Tuesday, October 15, 2019

Do You Want to Hear the Good News First or the Bad News?

October brought good and bad news. I'll start with the bad news: the tree company felled the catalpa that shaded the garden on the west side of the house. This is upsetting on several levels. First, we already lost the silver maple that stood alongside the catalpa tree; together they provided the BEST shade. All the plants that were under their canopies are shade lovers. Second, the silver maple and the catalpa were part of my husband's childhood -- with memories of a hammock and shady places to play in hot summers. Third, the branches of the catalpa framed the garden room's French door.  I would sit in my favorite armchair and take photographs of the birds that rested on the branches as they waited their turn on the bird feeder. I haven't been able to take such natural pictures anywhere else. Yes, the catalpa will be sorely missed.

With the removal of the tree, all shade has gone.

We used the Bartlett tree company; they did a great job from the initial evaluation of the tree by their arborist to the grinding down of the tree stump. We had them grind the silver maple tree stump too. We booked a spider track lift that takes up little space, so Duane had to remove only one panel of fencing. Of course, I photographed the whole procedure:

The silver maple tree was taken down three years ago. They began by reducing the height of its remaining stump.
It's easy to see why the track lift is called a spider.  They removed a dead ash tree first.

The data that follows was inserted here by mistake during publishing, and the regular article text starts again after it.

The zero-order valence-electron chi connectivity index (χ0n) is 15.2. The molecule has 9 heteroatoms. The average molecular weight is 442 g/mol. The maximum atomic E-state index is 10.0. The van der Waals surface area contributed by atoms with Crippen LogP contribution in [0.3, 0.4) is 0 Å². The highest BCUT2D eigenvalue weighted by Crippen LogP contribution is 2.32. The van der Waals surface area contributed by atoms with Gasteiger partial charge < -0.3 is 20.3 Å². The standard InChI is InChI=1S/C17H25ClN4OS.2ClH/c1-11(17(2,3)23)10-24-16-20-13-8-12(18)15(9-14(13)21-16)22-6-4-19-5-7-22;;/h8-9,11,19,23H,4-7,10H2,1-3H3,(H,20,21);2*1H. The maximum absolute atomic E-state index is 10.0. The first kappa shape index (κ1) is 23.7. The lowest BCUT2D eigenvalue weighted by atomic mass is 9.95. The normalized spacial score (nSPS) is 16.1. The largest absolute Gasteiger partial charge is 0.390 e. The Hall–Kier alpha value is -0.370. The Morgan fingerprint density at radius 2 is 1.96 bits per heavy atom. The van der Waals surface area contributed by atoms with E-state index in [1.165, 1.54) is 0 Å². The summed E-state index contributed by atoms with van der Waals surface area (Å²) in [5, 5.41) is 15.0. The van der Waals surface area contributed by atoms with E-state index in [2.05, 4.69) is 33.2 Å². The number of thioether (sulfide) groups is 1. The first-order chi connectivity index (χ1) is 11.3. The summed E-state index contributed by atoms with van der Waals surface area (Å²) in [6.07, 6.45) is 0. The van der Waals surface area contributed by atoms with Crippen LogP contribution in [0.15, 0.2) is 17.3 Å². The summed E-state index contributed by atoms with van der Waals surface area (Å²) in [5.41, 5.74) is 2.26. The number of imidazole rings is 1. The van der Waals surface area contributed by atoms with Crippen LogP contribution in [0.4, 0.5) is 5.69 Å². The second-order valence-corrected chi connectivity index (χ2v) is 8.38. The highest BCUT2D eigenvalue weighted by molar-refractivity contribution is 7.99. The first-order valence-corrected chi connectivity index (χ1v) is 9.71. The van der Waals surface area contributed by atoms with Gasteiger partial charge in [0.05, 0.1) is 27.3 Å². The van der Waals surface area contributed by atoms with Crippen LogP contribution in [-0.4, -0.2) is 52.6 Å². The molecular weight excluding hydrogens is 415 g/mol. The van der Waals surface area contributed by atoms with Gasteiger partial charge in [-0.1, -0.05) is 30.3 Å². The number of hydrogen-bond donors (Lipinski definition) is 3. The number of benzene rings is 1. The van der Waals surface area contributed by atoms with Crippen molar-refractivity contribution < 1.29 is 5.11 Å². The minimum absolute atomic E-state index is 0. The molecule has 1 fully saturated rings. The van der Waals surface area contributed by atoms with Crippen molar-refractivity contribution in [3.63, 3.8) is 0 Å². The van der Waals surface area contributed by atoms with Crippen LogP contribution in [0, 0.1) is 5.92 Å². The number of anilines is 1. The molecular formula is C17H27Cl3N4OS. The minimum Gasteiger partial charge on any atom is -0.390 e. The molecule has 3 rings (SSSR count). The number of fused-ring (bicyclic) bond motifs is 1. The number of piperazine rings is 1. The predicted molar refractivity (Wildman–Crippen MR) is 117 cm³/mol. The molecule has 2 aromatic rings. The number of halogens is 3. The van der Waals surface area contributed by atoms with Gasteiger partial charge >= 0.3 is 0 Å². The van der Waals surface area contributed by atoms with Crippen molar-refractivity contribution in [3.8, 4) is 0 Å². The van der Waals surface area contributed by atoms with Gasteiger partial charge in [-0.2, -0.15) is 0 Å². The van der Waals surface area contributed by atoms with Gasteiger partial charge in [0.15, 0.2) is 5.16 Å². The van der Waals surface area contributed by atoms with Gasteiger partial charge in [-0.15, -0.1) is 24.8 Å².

The procedure for removing branches was interesting:

1. The man in the bucket wrapped a rope around the branch.
2. He sawed off  the branch
3. Another person on the ground held the end of the rope. They carefully lowered the branch.
They chipped the smaller branches in a machine in a trailer parked on the road.

When they had removed all the branches, they attached a rope to the top of the tree trunk. They cut a wedge out of each side of the trunk before carefully pulling it down to the ground.

Pulling the tree trunk down
When we saw the tree was rotted, we knew we had made the right decision.
The tree company would return a week later to grind down the stumps
Lots of firewood for Duane's brother-in-law's wood-burning stove
SURPRISE: The rope that attached the hammock 60 years ago is embedded in the tree trunk with bark grown around it.
They used a robot-type machine to grind the stumps.

We are so sad to lose our precious tree. We will plant another tree in the spring when we will also decide how to construct some temporary shade in the Serenity Garden.


I received a letter from the Pennsylvania Horticultural Society saying they awarded my garden a blue ribbon in their annual garden contest. The contest is open to all types of gardens in three states: Pa, NJ, and DE; there were over 450 entries this year. The judges visited my gardens in July. They awarded points for aesthetic appeal, beauty, innovation, and aesthetic design, plant health, sustainable practices and resourcefulness, edible plants, habitat for pollinators and other plant life, and connections to family, neighbors and/or community. I will receive a 2019 plaque for my garden -- I've received two before -- you can see them in my sidebar. I feel very honored.

This is Garden Bloggers' Bloom Day. I'm linking with the lovely Carol at May Dreams Gardens where you can enjoy gardens from around the world. Below are a few flowers in my garden today. Just a handful that have not succumbed to the first frosts.

Happy Garden Bloggers' Bloom Day,
Pamela x

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